Search Results for: montgomery

Appointment Process for Federal Judges

Martinson & Beason There’s been a lot of discussion recently about the appointment of federal judges, including the qualifications required to do the job and the confirmation process. Because they serve for life, federal judicial appointments are one of a President’s most enduring legacies. This article will take a non-partisan look at the federal judicial appointment process. Nomination Process Federal District Court Judges, Circuit Court of Appeals Judges and Supreme Court Judges are nominated by the President and confirmed by the Senate. They are lifetime appointments under the Constitution, which means the judges serve until death, impeachment, or retirement. They “hold their offices during good behavior” under Article III, section 1 of the Constitution.

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From the Football Field to the Courtroom

How College Football Prepared These Lawyers for Their Legal Careers

View Live: www.TheMoShow.Live

November 29, 2017 at 10:00 AM

  Before they traded shoulder pads for suits, Alabama attorneys Bernard Nomberg, Morris Lilienthal, Kermit Kendrick, Steve Ford, and Joel Caldwell spent their days on the gridiron. Join these five former collegiate football players for a discussion on lessons they learned from their playing days -- and how these lessons are still applicable today. The show will air November 29th at 10:00 AM (CST) on Facebook Live.

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Alabama’s Non-Profit Millionaires

Non-Profit doesn’t have to mean penniless, as recent reporting from and the Wall Street Journal informs us. In fact, over 2,700 individuals from across the United States received compensation from a non-profit in excess of $1 million during 2014, the last year consistent data is available. In Alabama, there…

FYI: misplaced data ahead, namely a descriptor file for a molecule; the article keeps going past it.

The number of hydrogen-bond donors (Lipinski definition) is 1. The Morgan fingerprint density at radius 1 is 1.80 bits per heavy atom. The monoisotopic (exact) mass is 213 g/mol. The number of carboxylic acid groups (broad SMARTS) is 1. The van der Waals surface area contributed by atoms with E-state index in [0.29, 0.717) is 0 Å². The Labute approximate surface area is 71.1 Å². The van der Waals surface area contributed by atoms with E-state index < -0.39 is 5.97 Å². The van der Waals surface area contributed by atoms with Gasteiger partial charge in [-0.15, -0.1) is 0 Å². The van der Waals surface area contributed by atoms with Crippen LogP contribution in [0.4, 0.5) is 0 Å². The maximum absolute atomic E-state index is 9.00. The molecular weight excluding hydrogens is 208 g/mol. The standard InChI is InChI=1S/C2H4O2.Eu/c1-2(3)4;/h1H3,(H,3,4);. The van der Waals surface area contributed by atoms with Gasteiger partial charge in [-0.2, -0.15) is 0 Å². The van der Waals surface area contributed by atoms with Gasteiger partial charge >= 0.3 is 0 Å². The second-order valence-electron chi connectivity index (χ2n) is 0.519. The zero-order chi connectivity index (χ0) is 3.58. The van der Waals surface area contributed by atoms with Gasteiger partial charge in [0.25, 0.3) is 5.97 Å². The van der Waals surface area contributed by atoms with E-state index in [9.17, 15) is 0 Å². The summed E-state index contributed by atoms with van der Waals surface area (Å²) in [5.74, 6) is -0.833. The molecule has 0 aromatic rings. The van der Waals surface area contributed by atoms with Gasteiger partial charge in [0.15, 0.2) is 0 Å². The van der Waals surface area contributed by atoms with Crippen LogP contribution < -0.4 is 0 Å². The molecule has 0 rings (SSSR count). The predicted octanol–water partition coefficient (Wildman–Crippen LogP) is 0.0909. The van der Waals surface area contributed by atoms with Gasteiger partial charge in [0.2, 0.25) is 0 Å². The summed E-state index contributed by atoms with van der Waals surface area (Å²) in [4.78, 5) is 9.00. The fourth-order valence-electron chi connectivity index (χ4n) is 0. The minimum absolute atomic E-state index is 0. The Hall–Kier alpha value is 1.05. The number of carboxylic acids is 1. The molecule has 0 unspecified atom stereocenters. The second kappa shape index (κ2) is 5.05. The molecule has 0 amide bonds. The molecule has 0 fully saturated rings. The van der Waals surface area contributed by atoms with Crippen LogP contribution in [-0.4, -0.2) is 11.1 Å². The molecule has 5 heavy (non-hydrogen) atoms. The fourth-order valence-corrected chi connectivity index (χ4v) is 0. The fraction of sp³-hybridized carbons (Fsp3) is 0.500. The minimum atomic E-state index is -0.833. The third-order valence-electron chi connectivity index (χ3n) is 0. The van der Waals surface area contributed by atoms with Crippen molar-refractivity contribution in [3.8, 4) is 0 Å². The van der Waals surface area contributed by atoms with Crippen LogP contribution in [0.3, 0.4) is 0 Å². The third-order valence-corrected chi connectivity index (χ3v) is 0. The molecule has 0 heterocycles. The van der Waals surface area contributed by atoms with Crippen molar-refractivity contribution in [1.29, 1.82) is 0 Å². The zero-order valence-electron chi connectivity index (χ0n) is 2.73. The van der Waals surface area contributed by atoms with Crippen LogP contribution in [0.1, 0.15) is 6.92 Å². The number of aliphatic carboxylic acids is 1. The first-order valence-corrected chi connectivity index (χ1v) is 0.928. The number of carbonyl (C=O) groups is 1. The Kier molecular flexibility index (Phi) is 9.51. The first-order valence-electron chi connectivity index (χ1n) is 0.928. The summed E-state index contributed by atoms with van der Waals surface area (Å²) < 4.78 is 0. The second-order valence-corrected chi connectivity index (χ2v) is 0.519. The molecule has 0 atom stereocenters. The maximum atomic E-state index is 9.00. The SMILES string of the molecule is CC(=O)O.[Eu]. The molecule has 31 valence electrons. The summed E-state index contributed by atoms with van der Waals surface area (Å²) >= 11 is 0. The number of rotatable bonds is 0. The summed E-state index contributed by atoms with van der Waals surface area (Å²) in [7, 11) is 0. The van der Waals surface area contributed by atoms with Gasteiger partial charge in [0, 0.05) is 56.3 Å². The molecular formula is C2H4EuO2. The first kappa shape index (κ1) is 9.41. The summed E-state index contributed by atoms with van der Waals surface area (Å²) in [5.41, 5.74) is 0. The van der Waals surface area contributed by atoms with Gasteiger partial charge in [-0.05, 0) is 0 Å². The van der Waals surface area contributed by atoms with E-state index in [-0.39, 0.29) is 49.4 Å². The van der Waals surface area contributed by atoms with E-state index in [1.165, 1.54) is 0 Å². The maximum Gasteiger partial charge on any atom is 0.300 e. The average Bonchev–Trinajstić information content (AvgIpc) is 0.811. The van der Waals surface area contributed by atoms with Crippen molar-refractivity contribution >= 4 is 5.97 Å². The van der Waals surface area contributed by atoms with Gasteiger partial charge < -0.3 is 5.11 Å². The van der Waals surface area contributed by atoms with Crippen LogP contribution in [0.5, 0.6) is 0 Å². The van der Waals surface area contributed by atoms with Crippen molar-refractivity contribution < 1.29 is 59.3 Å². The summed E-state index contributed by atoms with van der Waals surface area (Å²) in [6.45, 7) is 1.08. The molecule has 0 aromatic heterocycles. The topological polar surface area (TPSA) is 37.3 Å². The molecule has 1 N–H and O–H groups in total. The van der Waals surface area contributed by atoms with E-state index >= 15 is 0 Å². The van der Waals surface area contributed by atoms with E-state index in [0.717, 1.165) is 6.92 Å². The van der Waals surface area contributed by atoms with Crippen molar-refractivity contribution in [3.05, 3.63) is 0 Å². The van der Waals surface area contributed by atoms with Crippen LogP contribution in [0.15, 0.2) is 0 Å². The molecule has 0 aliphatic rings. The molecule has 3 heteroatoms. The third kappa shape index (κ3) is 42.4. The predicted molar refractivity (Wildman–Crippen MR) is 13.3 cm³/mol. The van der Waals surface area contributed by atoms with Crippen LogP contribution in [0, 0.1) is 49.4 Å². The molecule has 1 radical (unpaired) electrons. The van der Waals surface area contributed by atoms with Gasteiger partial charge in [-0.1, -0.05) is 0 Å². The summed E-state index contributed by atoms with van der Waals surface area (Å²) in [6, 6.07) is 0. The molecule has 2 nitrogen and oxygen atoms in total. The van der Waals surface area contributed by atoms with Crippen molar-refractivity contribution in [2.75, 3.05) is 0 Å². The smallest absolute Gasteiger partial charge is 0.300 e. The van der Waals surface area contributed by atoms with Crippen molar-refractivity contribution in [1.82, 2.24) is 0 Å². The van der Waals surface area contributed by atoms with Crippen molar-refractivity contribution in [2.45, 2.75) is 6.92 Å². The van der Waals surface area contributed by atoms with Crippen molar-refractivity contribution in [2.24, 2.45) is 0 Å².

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Clarksville, TN Car Accident Attorney

If you have been injured in a Clarksville, Tennessee car accident, it is important that you contact an experienced Tennessee personal injury attorney with a solid history of positive outcomes for others. In 2014, Clarksville Now reported that the most dangerous roadways in the city were Ft. Campbell Blvd., Wilma…

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Man Steals Half a Million in Financial Elder Abuse Case

A Texas man was recently indicted in an appalling case of financial elder abuse that happened in Madison County, AL, according to a report from The federal indictment alleges that Dwayne Elllis Baptiste concocted a scheme to steal $545,000 from a retired Lockheed Martin employee who is now deceased. Baptiste became acquainted with the elderly man, Ralph Swinehart, as well as his son, Ronald Swinehart, in 2011. Both Swineharts died within a few days of each other in October of 2011. In order to carry out the scheme, Batiste filed a fraudulent Power of Attorney in Madison County Probate Court, and then proceeded to empty the senior Mr. Swinehart’s retirement accounts. If convicted, the maximum penalties for the crimes include 20 years in jail and a fine of up to $1 million. Although this case involved a violation of federal law, Alabama has criminalized the exploitation of elderly people through the Protecting Alabama’s Elders Act. The law makes first degree intentional elder abuse a class A felony. Ala. Code § 38-9E-3. Financial abuse of an elderly person in the first degree, which includes cases of theft over $2,500, is a Class B felony under the law. Ala. Code § 38-9E-6.

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Analyzing Alabama DUI Law in Light of Arrest of Madison Mayor’s Wife

Serious traffic offenses seem to be a common occurrence in Huntsville, and this topic became more prevalent recently following the arrest of Julie Finley, the spouse of Madison mayor, Paul Finley, on suspicion of DUI and reckless driving. Local news outlets reported that she was pulled over for driving 103 miles per hour on I-565 (65 mph zone), complied with a “preliminary breath test” that generated a result of .273 blood alcohol content (BAC), which is over three times the legal limit. However, that same news report also states that she refused a BAC test, which may have been a more sophisticated blood or chemical test for alcohol content than the breath test. Ultimately, the articles do not provide enough facts to make a full legal analysis, but raise some good issues to consider in DUI and reckless driving cases:

Breath Test Refusal

First, if you refuse any test to determine blood alcohol concentration, then there will be a 90- day suspension of your license. Code of Alabama 32-5-192. This would apply to the BAC test that Ms. Finley refused, according to the article, so it would appear she will face a 90-day suspension of her license, regardless of the outcome of the case.

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